Published: Thu, April 11, 2019
Worldwide | By Angelina Lucas

Trump says he won't give tax returns to Congress as deadline looms

Trump says he won't give tax returns to Congress as deadline looms

Democrats say that a provision in the IRS service code enacted in 1924 requires the Treasury Department secretary to turn over returns to the chairmen of the congressional tax committees who ask for them for investigative purposes.

The likelihood of a court fight over President Donald Trump's tax returns grew on Wednesday when the U.S. Treasury Department showed no sign of complying with a deadline set by Democratic legislators and Trump himself stuck to his refusal to publicly release them.

"We did receive the request" for six years of Trump's personal tax returns as well as those for several of the president's business entities, Mnuchin told a House Appropriations subcommittee on Tuesday.

In a letter to the House Ways and Means Committee, Mnuchin wrote, "The Committee's request raises serious issues concerning the constitutional scope of congressional investigative authority, the legitimacy of the asserted legislative objective, and the constitutional rights of American citizens". But asking for the president's tax returns is uncharted territory, a fact that the chairman of the House Ways and Means Committee was cognizant of as he was waiting to make the request.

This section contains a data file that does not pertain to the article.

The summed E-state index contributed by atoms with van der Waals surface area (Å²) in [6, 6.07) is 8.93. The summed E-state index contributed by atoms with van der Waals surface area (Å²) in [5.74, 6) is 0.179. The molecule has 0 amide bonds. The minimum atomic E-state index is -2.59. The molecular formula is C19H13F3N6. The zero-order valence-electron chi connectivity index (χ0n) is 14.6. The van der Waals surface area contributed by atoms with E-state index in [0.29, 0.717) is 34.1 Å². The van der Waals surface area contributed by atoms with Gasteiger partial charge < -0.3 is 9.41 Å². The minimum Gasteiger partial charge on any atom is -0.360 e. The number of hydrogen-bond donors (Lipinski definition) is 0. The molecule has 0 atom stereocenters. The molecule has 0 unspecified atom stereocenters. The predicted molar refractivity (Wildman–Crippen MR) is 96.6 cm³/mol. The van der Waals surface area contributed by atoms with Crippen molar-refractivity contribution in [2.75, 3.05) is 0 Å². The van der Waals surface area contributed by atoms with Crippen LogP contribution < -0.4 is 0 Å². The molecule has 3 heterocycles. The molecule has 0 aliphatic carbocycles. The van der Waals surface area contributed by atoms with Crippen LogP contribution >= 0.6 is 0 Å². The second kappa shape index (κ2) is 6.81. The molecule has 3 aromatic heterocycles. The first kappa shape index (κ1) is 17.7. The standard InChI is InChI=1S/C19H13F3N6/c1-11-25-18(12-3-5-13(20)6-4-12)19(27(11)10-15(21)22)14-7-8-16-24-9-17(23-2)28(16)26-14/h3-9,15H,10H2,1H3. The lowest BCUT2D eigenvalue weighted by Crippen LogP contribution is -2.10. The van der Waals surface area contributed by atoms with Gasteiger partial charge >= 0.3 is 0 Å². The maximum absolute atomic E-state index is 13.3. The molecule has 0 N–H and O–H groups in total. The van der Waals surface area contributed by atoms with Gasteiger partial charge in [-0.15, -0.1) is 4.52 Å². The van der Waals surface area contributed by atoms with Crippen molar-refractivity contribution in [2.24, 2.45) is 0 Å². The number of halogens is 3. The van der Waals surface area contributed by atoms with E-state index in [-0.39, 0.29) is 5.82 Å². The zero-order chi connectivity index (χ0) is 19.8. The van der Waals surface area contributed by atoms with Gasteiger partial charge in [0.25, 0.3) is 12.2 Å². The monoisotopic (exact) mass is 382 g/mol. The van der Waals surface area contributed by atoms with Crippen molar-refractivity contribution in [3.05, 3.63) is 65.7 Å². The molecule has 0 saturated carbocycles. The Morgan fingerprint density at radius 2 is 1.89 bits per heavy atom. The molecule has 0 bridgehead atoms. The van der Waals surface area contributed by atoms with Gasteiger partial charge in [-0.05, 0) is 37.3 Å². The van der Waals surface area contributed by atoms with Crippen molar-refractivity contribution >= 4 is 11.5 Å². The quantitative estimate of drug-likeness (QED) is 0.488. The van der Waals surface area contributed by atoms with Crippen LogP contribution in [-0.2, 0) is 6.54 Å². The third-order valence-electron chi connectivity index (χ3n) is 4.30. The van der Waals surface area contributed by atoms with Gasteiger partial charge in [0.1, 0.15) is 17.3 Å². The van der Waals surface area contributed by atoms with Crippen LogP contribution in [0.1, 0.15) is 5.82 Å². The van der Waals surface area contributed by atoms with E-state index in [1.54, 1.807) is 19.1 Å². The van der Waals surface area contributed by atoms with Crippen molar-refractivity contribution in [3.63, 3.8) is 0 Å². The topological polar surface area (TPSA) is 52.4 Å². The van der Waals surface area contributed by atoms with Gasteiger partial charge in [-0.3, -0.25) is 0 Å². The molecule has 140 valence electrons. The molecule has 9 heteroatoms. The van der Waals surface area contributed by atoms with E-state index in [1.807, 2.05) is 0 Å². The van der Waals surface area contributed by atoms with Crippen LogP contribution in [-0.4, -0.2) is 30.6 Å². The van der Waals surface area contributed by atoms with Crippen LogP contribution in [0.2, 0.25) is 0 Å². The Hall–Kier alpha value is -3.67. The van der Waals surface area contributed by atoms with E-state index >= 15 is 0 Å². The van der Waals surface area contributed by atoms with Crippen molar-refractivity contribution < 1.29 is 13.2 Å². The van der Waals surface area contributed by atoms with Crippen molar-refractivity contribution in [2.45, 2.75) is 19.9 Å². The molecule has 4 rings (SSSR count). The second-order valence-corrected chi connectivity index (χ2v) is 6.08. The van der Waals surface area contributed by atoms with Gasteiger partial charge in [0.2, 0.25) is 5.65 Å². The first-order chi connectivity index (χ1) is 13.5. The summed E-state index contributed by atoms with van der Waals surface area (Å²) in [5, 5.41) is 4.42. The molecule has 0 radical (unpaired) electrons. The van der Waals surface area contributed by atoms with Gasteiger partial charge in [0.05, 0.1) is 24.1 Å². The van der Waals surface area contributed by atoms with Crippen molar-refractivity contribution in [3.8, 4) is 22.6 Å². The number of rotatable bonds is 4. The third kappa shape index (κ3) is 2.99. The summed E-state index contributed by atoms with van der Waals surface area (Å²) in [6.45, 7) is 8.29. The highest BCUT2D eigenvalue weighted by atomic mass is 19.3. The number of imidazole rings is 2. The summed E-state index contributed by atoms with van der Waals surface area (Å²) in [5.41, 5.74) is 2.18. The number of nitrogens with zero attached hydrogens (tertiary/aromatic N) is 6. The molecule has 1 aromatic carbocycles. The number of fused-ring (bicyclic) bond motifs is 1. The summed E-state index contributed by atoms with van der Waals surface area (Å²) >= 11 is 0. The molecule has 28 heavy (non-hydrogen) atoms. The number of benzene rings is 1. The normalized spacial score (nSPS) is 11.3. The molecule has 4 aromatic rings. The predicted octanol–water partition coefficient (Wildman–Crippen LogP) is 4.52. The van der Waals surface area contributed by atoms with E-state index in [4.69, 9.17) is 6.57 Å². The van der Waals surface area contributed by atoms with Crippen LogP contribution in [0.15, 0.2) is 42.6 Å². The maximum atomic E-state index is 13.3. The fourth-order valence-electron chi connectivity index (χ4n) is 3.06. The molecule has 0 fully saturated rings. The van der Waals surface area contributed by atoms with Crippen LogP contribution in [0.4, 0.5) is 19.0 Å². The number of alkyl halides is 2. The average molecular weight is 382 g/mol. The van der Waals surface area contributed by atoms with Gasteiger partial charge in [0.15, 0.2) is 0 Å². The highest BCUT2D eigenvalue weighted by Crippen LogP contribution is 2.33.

Democratic Sen. Ron Wyden of OR said it was "unfortunate" that Rettig wouldn't say if it's his sole responsibility to respond to the request without input from Treasury Secretary Steven Mnuchin.

Technically, there's nothing preventing Trump from releasing his tax returns now.

"I won't do it" Trump says.

"It is being reviewed by the legal departments, and we look forward to responding to the letter", Mnuchin said.

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On Sunday, Trump's acting chief of staff, Mick Mulvaney, said Democrats would "never" see Trump's tax returns.

This is a hard lesson that Treasury Secretary Steven Mnuchin learned on Tuesday when he showed out during his testimony in front of the House Financial Services Committee, which Waters leads.

"We would not ever ask for the White House's permission on this nor did they give us the permission".

Financial Services Chairwoman Maxine Waters, D-Calif., citing a long list of Trump administration officials who have departed, pressed Mnuchin on whether he was anxious about being fired if he complied with the request.

Mnuchin did not indicate how his department would respond to the request, saying he meant to "follow the law", while defending Trump's right to keep his tax returns private. He would eventually go to jail for accepting bribes as part of the scheme, and lawmakers decided after the scandal that they needed access to more information about the economic interests of top White House officials.

Once again, Republicans are challenging rule of law and executive norms whenever possible, as presidents have been releasing their tax returns for decades.

Other presidential candidates, dating back to the Nixon administration, have released their tax returns.

And even if we were able to get our hands on Trump's returns, the likelihood of finding anything criminal is somewhat unlikely.

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